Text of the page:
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chetanbhole
February 6th, 2008, 07:05 PM
I have been facing the following problem.
I have Ubuntu installed on my laptop with 1.5GM RAM (though i have set the swap space to a low 256MB).

When i allocate an array of a really large size (around 15MB), my C program segment faults.
It does not when i try to run the same program on my desktop that has Linux Fedora 4 installed that has 1GM of RAM (but 2GB of swap space.)

Anyone have any idea on why this is happening? From the system monitor, i always see that my swap space on both the machines is totally unused always and so decided to have so low a swap space the next time i installed ubuntu. Even after allocating arrays of huge size my main RAM memory used is still very small too.

Thanks.

Wybiral
February 6th, 2008, 07:14 PM
Can you post your code?

Lster
February 6th, 2008, 07:14 PM
Hi

It might be best if you post your code. However, assuming you use malloc for allocation, if you look at the this:

http://www.cplusplus.com/reference/clibrary/cstdlib/malloc.html


Return Value
On success, a pointer to the memory block allocated by the function.
The type of this pointer is always void*, which can be cast to the desired type of data pointer in order to be dereferenceable.
If the function failed to allocate the requested block of memory, a null pointer is returned.

Do you check what malloc returns?

chetanbhole
February 8th, 2008, 10:57 AM
Hi,

The code is as simple as it can get. Absolutely no allocation from the heap.

#include<stdio.h>

int main() {

int A[3][1000][1000] ={0};

printf("\n hello \n");

return 0;

}

Interstingly, this doesn't seem to be a problem with ubuntu.
My machine is a dual boot and so tried running the same code on windows using the gcc compiler to compile it. It throws an microsoft report bug error when i try to run it.

Thanks for the help.

chetanbhole
February 8th, 2008, 11:01 AM
In my earlier mail where i say "this doesn't seem to be a problem with ubuntu" i actually meant that the program fails on both ubuntu and windows.

Thanks

Zugzwang
February 8th, 2008, 11:20 AM
The solution had been posted here:

http://ubuntuforums.org/showthread.php?t=57158&highlight=stack+allocation+fault

You are allocating more memory on the stack than its size.

Wybiral
February 8th, 2008, 03:12 PM
Why are you trying to initialize "A[3][1000][1000]" as "{0}"?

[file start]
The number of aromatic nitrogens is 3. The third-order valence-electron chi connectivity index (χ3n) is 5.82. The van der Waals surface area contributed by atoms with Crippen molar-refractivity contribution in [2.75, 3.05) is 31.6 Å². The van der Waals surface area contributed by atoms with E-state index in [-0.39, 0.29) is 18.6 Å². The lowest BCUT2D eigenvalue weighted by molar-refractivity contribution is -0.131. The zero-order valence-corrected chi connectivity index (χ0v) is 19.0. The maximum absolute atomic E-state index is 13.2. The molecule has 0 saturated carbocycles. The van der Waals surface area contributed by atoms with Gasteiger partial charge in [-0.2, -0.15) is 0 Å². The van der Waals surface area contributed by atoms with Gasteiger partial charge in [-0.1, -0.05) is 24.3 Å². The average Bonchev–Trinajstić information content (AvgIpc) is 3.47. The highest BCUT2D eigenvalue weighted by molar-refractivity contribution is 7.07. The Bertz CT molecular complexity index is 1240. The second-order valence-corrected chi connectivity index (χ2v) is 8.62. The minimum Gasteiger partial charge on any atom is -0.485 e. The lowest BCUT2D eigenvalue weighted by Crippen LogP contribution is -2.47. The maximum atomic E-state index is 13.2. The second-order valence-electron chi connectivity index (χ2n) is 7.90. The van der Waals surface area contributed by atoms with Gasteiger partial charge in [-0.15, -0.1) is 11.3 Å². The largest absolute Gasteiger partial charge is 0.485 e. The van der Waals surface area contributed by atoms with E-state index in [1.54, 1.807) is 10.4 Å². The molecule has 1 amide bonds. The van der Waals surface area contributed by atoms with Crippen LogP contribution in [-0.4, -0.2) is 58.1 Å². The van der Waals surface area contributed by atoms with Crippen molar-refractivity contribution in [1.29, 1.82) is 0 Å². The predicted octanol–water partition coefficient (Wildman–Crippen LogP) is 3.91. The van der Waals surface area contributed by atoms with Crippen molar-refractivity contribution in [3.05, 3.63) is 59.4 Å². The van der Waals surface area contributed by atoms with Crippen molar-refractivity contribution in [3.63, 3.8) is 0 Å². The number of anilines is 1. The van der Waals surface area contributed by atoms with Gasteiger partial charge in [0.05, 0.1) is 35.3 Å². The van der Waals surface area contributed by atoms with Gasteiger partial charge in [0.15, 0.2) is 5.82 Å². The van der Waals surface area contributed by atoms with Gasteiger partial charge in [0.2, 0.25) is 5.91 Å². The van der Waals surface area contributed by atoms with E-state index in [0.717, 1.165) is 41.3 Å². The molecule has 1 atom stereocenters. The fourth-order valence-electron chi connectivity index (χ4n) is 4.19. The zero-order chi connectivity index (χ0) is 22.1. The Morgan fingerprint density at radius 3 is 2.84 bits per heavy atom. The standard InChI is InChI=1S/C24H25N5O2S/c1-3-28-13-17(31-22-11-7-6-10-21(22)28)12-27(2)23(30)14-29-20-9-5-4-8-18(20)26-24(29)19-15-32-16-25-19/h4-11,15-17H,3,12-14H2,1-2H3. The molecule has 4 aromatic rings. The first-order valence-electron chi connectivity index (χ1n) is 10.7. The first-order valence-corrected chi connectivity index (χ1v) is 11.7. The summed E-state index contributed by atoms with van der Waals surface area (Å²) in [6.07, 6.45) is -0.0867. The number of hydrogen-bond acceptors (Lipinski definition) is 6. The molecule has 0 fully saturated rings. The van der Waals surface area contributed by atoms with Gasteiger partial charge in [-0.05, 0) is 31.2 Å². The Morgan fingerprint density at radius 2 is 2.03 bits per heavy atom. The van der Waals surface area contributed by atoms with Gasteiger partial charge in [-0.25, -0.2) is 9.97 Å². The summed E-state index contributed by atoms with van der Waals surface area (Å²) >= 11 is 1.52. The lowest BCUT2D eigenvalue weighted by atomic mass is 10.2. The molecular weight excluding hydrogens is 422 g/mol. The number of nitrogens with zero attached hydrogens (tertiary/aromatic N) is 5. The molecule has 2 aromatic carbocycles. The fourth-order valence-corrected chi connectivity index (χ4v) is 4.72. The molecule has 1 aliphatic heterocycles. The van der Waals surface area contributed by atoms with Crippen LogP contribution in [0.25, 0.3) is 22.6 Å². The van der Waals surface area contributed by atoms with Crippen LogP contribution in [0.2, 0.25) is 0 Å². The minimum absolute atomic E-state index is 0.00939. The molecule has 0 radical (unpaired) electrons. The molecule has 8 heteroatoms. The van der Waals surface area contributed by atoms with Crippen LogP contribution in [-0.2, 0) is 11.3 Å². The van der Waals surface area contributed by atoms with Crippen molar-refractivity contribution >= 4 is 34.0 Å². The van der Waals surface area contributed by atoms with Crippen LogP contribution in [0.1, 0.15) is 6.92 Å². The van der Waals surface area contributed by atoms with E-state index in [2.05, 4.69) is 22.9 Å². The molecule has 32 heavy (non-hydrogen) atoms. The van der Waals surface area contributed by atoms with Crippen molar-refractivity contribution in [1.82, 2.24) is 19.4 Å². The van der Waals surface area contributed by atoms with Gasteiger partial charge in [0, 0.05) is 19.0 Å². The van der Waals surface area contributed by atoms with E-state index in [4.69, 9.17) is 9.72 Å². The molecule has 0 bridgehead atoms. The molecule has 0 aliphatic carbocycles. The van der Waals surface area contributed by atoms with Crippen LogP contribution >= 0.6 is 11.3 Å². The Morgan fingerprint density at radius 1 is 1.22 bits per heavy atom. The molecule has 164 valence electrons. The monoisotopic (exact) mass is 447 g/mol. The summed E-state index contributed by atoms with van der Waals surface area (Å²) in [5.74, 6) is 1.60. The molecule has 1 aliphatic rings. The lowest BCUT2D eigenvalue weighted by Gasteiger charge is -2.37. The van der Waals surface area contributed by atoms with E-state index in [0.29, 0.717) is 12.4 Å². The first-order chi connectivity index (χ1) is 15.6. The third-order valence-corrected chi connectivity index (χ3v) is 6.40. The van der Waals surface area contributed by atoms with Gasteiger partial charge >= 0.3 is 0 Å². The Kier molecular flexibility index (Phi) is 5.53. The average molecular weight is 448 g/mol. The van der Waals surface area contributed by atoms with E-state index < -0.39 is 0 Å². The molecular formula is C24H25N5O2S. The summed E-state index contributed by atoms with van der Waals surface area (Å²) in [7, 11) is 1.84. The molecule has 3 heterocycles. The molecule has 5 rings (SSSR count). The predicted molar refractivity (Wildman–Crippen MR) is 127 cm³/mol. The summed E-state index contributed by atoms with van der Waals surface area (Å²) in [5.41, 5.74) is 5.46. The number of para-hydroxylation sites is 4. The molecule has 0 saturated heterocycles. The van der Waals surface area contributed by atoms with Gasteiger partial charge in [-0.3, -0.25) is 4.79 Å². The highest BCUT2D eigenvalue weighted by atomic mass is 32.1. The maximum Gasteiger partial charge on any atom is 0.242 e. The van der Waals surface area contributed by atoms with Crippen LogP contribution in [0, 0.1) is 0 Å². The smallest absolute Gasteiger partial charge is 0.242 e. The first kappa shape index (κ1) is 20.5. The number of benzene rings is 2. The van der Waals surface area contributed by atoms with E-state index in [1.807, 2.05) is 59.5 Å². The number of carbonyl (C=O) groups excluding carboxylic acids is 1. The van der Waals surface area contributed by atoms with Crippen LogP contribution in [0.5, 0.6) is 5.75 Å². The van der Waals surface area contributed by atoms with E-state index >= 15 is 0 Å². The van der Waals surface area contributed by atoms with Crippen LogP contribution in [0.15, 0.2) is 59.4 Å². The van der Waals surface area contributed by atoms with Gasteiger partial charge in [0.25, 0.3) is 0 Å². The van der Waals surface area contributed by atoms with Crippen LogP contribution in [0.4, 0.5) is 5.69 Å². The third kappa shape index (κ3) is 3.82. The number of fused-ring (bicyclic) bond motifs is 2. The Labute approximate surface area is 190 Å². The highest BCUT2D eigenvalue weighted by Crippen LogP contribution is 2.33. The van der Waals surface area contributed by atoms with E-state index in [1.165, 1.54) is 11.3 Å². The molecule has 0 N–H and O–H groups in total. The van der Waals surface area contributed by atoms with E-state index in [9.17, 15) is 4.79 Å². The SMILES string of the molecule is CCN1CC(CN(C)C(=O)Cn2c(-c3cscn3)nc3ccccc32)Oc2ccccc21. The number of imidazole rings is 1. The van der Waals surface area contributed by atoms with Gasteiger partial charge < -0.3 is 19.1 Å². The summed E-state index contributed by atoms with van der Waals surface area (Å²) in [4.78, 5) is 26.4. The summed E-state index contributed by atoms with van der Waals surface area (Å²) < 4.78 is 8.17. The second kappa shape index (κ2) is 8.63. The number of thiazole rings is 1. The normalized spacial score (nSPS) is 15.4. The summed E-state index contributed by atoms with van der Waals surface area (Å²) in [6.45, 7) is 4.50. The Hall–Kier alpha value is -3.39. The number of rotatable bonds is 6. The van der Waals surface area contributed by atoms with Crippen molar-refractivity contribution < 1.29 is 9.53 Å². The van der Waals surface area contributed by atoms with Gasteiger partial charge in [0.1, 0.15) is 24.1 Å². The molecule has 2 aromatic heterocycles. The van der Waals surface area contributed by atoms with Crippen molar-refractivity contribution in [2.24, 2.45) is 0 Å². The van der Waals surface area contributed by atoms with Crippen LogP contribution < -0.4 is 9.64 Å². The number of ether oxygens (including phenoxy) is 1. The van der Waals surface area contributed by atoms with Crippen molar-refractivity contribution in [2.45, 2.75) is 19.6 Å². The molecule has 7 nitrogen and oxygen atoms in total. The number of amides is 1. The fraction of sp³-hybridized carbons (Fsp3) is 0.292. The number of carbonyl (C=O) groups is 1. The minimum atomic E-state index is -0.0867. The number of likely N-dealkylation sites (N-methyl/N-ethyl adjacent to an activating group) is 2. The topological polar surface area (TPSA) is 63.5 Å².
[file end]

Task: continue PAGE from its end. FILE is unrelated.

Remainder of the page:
chetanbhole
February 8th, 2008, 06:26 PM
I just wanted the array to have non-junk values and so initialized the entire array to 0.

I understand that while allocating this array of 12MB, i am crossing the segmentation limits. But the question is - why is it crossing the segmentation limits on my laptop (intel processor 32bit) and not my desktop (dell machine with an intel processor 32bit)?

Or is it because the desktop machine might be having segment registers larger in size than my laptop machine and so can have a larger segment limit? (inspite of both being 32bit machines)

Thanks for the help

mike_g
February 8th, 2008, 06:55 PM
#include<stdio.h>

int main() {

int A[3][1000][1000] ={0};

printf("\n hello \n");

return 0;

}
With that code you are almost definitely going to blow the stack (on windows at least its 1MB). You should be able o get it to work by using dynamic allocation. IE: malloc, or calloc (if you want the memory set to 0).

hod139
February 8th, 2008, 07:03 PM
The solution had been posted here:

http://ubuntuforums.org/showthread.php?t=57158&highlight=stack+allocation+fault
.

I miss LordHunter317 around here. He had a way of keeping things interesting (e.g. http://ubuntuforums.org/showthread.php?t=42375)


As for helping the OP, see this thread that we just had 1 week ago: http://ubuntuforums.org/showthread.php?t=680535

stroyan
February 8th, 2008, 07:48 PM
You are being misled by the term 'segmentation fault'.
It isn't really about i386 segmentation registers.
It is a very old term dating back to unix on a pdp-11.
A program gets a segmentation fault when it accesses a virtual address that is not mapped.
Your program does that when you exceed the maximum stack size.
(That maximum can be changed by the ulimit shell builtin.)

A very similar 'bus error' signal can happen when accessing an address that has no permission for the type of access, or an alignment violation, or hardware that doesn't respond.

You can learn more about the history and meanings of these faults at wikipedia-
http://en.wikipedia.org/wiki/Segmentation_fault
http://en.wikipedia.org/wiki/Bus_error

pmasiar
February 8th, 2008, 07:53 PM
I miss LordHunter317 around here. He had a way of keeping things interesting (e.g. http://ubuntuforums.org/showthread.php?t=42375)


As for helping the OP, see this thread that we just had 1 week ago: http://ubuntuforums.org/showthread.php?t=680535

hod139, maybe you want to add these links (and more from your bookmarks) to C/C++ FAQ: http://ubuntuforums.org/showthread.php?t=689635

You may want to talk to aks44, IIUC that FAQ is being split to 'compile' and 'errors' parts.

chetanbhole
February 11th, 2008, 05:02 AM
Stroyan,

the ulimit command does definitely make a difference in my case.
I increased the stack limit size to around 20MB (ulimit -s 20000) and the program runs.
Thanks alot.